One of the most puzzling things I come across when I read philosophers is the tendency for some of them to want to use objects as a fundamental building block of thought. The idea of resurrecting objects seems to be flowing from a recent, quite flawed, set of arguments put forward by Quentin Meillassoux; while this language works well for certain ways of thinking about the world, it’s not a natural way of talking about quantum mechanics, for example, and while they explicitly include the fact that objects could be said to translate signals they receive (which allows for variation in ways of viewing the world) the approach doesn’t sufficiently account for the fact that the definition of the object itself may be dependent crucially on observation. It’s an attempt to reintroduce a stable view of a world filled with objects that can be spoken about as separate from the subject. But why think in terms of objects, per se, at all? Why not just think of the world as a flux of some kind, where differences are flowing through this world, and decomposing this flux into objects is merely a convenient way of talking about the world, rather than a fundamental ontological basis of discourse? (This notion of a flux is the basis of Brian Cantwell Smith’s excellent book, On the Origin of Objects, which I highly recommend.)
There is, however, a reason to think about aspects of the world which go beyond the subjective — thinking primarily in terms of the subjective, one can focus overly on narratives about the world which center on the ways we take the world, rather than forces that are outside, in some sense, the control of the subject or of subjectivity in general. However, that’s already implicit the moment one allows oneself to talk about a ground of Being that precedes subjectivity. One cannot know for certain the structure or properties of this ground of Being; only that there is something that is not entirely random (at least it seems reasonable to think this) about the operation of the world, and the world seems to have properties which are outside of merely the way in which we take the world in a subjective sense. All this is obvious, however, and doesn’t at all require the introduction of objects as fundamental elements of discourse. One can see that our models or paradigms may have some relationship to to the flux, or the ground of Being, but only in terms of our models as a whole being related to the flux as a whole, in a way in which the objects of our discourse are seen merely as approximate conventions for the purpose of conceptualization and discussion. Any given decomposition of the world into objects could well be fundamentally (not only conventionally) dependent upon subjects (again, a la quantum mechanics), so it seems more straightforward to simply acknowledge this fact explicitly, rather than trying to insist upon thinking of an “object” as entirely independent of subjectivity.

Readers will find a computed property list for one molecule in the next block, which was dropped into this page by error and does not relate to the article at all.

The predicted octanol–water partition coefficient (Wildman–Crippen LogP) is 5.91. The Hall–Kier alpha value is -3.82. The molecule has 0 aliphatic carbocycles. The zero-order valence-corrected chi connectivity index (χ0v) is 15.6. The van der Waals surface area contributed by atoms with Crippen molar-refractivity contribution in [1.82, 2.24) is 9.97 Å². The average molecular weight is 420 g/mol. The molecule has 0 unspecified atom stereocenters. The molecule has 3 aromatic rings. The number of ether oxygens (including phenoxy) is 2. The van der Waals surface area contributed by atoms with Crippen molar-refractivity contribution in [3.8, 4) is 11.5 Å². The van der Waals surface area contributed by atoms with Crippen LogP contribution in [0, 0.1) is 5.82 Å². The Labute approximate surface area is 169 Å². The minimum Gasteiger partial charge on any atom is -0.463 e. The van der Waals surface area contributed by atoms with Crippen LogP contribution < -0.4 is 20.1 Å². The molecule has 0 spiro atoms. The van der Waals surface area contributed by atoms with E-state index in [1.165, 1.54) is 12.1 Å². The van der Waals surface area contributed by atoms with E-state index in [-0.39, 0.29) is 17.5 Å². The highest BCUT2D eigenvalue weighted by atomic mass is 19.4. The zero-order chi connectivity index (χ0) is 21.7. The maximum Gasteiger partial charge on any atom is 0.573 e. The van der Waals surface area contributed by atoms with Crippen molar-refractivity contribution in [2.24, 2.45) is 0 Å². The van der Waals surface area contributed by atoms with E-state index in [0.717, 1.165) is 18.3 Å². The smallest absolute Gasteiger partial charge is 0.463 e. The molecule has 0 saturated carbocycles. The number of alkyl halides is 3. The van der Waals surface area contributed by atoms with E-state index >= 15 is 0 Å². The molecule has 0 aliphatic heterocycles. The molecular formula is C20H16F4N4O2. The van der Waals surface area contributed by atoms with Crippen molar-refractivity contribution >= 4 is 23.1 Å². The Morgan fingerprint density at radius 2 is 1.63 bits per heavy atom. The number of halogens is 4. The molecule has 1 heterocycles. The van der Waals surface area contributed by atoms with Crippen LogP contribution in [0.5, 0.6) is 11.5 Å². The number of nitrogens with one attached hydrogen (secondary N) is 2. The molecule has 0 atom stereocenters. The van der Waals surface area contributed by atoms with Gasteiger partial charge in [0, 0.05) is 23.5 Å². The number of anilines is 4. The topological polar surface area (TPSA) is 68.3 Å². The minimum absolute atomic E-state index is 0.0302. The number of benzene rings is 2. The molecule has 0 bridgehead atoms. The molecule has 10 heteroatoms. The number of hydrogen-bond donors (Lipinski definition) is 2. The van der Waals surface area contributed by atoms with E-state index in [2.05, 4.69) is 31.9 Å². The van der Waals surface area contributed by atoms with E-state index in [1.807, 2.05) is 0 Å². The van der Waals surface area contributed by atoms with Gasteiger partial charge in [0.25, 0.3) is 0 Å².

A lot of this reminds me of the famous studies which show that Asians tend to view the world in holistic, context-sensitive terms, and Westerners tend to like to think of the world as decomposed into independent objects:
Psychological research has established that American culture, which values the individual, emphasizes the independence of objects from their contexts, while East Asian societies emphasize the collective and the contextual interdependence of objects. Behavioral studies have shown that these cultural differences can influence memory and even perception.
This desire to formulate a philosophical picture of the world in which one can think in terms of objects which are separated from their contexts is, I think, rooted in some deep cultural predilections. Interestingly, Western philosophy, particularly in Europe, in the last couple hundred years, has moved away from this, but it appears the desire to reformulate things in terms of independent “objects” remains a strong cultural force.permalink | 8 comments